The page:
Chicago officials will allocate $56 million in COVID-19 relief funding to expand contact tracing throughout the city, Mayor Lori Lightfoot announced in a coronavirus briefing Tuesday.
The $56 million Request for Proposals seeks organizations to lead a coordination of contact tracing efforts across the city.
The RFP requires a lead agency to allocate 85% of contact tracing funding to at least 30 neighborhood-based organizations located within, or serving residents of, communities in economic hardship in Chicago.
According to Lightfoot, the neighborhood-based organizations are responsible for recruiting, hiring and supporting a workforce of 600 contact tracers, supervisors, and referral coordinators to support an operation that has the capacity to trace 4,500 new contacts per day.
Contact tracers have the list of names with whom an infected individual was in contact, but cannot name the infected individual, Chicago Department of Public Health Commissioner Allison Arwady explained.
The exposed individual will receive proper steps to protect the public, such as self quarantining, according to Arwady. The employee will stay in touch with the contacts to track symptom progression of individuals.
“Contact tracing at the community-level will help us build out our public health infrastructure to reach even more Chicagoans," Arwady said. "This approach provides the opportunity not only to operationalize an important tool in the fight against COVID-19, but also leverage the economic investment sourced from federal COVID relief funding to create thriving wage jobs and address long-standing health inequities caused by unequal economic opportunity and access to education.”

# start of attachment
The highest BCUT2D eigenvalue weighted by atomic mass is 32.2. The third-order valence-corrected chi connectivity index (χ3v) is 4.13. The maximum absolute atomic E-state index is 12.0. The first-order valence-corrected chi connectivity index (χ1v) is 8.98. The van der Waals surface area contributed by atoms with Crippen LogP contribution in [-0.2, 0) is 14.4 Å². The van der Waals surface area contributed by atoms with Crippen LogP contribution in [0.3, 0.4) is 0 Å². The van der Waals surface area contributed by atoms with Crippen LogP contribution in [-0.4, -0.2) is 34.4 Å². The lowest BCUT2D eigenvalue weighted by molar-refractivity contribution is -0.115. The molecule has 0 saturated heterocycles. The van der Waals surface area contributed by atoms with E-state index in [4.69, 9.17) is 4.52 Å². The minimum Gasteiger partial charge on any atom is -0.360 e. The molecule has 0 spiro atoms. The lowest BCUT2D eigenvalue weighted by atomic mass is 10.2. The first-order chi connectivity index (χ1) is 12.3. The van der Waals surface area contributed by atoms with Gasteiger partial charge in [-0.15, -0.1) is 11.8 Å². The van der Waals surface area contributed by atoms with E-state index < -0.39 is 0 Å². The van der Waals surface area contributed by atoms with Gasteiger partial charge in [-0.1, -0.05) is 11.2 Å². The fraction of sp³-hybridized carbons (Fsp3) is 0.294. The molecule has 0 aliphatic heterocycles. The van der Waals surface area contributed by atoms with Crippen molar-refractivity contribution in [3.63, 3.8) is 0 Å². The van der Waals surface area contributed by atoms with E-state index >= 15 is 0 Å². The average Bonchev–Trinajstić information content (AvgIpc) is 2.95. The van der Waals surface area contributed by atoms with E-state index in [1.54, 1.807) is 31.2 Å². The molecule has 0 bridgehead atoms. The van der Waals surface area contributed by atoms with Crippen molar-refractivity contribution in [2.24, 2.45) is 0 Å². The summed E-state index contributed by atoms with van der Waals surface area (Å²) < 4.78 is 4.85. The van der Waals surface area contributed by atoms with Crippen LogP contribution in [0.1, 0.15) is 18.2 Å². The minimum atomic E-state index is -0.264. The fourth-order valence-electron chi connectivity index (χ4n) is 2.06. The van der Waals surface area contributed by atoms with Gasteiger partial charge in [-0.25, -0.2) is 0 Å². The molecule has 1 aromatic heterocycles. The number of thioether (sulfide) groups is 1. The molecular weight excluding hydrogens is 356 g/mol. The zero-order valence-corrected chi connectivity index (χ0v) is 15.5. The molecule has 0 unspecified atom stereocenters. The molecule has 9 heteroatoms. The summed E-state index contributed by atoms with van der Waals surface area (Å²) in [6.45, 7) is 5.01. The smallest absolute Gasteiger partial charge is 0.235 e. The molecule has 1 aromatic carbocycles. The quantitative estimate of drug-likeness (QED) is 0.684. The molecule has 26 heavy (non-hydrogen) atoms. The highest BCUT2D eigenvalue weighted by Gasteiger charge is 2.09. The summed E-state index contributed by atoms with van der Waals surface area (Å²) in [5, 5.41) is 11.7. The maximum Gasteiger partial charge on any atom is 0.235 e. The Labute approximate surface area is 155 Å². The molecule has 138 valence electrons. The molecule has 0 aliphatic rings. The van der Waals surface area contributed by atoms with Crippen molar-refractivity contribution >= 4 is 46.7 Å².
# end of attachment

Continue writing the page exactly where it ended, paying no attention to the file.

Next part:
Contact tracers will earn $20 per hour with supervisors earning $24 per hour. CDPH requires that applicants meet these minimum salary requirements and provide full health benefits.
As Pritzker previously announced, a contact tracer will interview those who test positive for COVID-19 and learn about recent contact with family, friends, coworkers, commuters, classmates and others within the prior 48 hours.
If their exposure to any of the individuals is deemed “significant,” those individuals will be notified that they have been exposed to the virus, and will be encouraged to self-isolate for 14 days.
“Knowing if you’ve been exposed to someone with COVID-19 gives everyday Illinoisans the ability to keep their families and coworkers and friends safe by helping them seek testing or to self-isolate,” Pritzker said. “It helps us build a public health system that truly supports them if their exposure leads to actual infection.”